Skip to site content
Group Travel Leader Group Travel Leader Group Travel Leader


Is there anything that excites Americans quite like sports?

Some of our most memorable collective experiences come in the way of sports — buzzer beaters, immaculate receptions and miracles on ice. Although the thrills eventually fade away, the memories never do.

In sports museums around the country, exhibits memorialize those great moments and the athletes who made them. Visiting a sports museum is a walk down memory lane and a great way to get closer to the excitement than your home television set can bring you.

Alabama Sports Hall of Fame
Birmingham, Ala.

Alabama has produced a crop of great athletes over the years, and the Alabama Sports Hall of Fame honors many of them.

“We have some of the greatest athletes in the world from this state,” said facility manager Bill Miller. “When ESPN did their Top 100 Athletes for Sports Century, nine of them were in our hall of fame.”

Visitors to the Alabama Sports Hall of Fame in Birmingham gaze at the University of Alabama’s national football championship trophy.

Courtesy Alabama Sports Hall of Fame

Visitors will find displays on such sports greats as Jesse Owens, Joe Lewis, Hank Aaron, Bart Starr, Joe Namath, Willie Mays and Mia Hamm. The museum has two Heisman Trophies — one belonging to Pat Sullivan and the other to Bo Jackson,

Several great moments in Alabama sports history are memorialized in dioramas. Scenes include Bear Bryant on a football sidelines and Hank Aaron hitting a home run.

Touch-screen kiosks throughout the museum play 45-second biographical clips on each of the inductees. Visitors can also play video trivia games and win prizes.

Georgia Sports Hall of Fame
Macon, Ga.

With some 43,000 square feet of space, the Georgia Sports Hall of Fame is among the largest museums of its kind in the country. The museum honors athletes who were born in Georgia, who played in Georgia or who are otherwise associated with the state.

Among items on display at the museum are baseball and football equipment used by Hank Aaron and Herschel Walker, respectively, as well as a number of pieces of Bobby Jones’ golf memorabilia. Another unusual piece is the bowtie worn by referee Mills Lane during the infamous 1997 heavyweight boxing “bite fight” between Evander Holyfield and Mike Tyson, during which Tyson bit off a part of Holyfield’s ear.

The museum also has a number of high-tech, interactive exhibits.
“We have a NASCAR simulator that was given to us by Ford,” said Jackie Decell, the m

America’s love affair with sports is captured in many museums around the country, such as the Georgia Sports Hall of Fame in Macon, Ga.Courtesy Georgia Sports Hall of Fame

useum’s executive director. “Two people can get in at the same time and race each other. It’s a lot of fun.”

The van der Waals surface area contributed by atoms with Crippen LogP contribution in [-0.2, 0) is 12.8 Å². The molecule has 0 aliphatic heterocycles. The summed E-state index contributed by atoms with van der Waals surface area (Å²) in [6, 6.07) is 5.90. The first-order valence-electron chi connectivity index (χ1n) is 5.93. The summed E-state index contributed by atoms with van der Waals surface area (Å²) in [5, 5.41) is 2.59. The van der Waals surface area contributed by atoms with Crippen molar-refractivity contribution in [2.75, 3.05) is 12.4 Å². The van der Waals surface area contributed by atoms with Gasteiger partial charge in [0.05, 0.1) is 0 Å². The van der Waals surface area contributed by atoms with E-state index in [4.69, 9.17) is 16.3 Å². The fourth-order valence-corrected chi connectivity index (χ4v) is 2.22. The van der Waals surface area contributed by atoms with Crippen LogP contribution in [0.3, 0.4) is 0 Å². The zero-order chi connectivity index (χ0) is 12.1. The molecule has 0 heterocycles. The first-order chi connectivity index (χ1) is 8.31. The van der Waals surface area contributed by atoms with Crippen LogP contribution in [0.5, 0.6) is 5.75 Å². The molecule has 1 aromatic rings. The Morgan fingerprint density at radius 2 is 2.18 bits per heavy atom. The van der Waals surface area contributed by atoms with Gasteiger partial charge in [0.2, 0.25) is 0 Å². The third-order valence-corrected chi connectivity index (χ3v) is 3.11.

Kansas Sports Hall of Fame
Wichita, Kan.

Considering the state’s rich heritage in college basketball, it stands to reason that the Kansas Sports Hall of Fame has a strong section on University of Kansas basketball history. But the museum also goes beyond that to honor Kansans who have excelled in all sorts of sports.

“We have areas of the museum dedicated to pretty much every major sport, from U.S. Olympians in track and field to basketball, football and baseball,” said Hall of Fame communications manager Neil Smith. “We have stuff from women’s volleyball and softball and even several inductees from the rodeo circuit.”

Some highlights include cleats worn by groundbreaking distance runner Jim Ryan, a saddle used by rodeo rider Ken Roberts and a torch from the 1996 Atlanta Olympics.

One notable aspect of the museum is a wall devoted to Sports Illustrated covers. The display contains a copy of every cover that has featured a Kansas athlete or team.

San Diego Hall of Champions
San Diego

Another one of the country’s largest multisport museums, the San Diego Hall of Champions features three levels of exhibits, including a high-tech theater and an interactive media center. The museum is located in the historic Federal Building in San Diego’s Balboa Park.

Exhibits at the Hall of Champions cover high-school to professional sports, among them traditional sports and nontraditional events such as bass fishing, surfing and “action sports.” The Action Sports Gallery has memorabilia from the likes of Tony Hawk, a native of San Diego and the world’s most famous skateboarder.

Other galleries at the museum cover championship swimming, motor sports and college-football bowl games.

Sports Museum of New England

The Sports Museum of New England has the benefit of being located in one of the Northeast’s most famous sports arenas.

Visitors to the Sports Museum of New England can see Boston Bruins’ artifacts, left, Larry Birds locker, center, and uniforms of local college teams, right. Courtesy Sports Museum of New England

“We are at the TD Garden, right in the arena,” said Brian Codagone, the museum’s associate curator. “So one of the advantages of being here is that you can look out and see the floor or the ice.”

The arena is home to the Boston Celtics and the Boston Bruins, and the museum has historic items from both teams’ illustrious pasts. Visitors can sit inside an old penalty box from Boston Garden or see sections of the Celtics’ famous parquet basketball court.

The museum also has several galleries of artwork related to sports, including a number of statues by famed sports sculptor Armand LaMontagne.
Groups who visit the museum can take a tour of TD Garden, with stops in locker rooms and the marshalling area where the basketball floor and the Zambonis are kept.

Brian Jewell

Brian Jewell is the executive editor of The Group Travel Leader. In more than a decade of travel journalism he has visited 48 states and 25 foreign countries.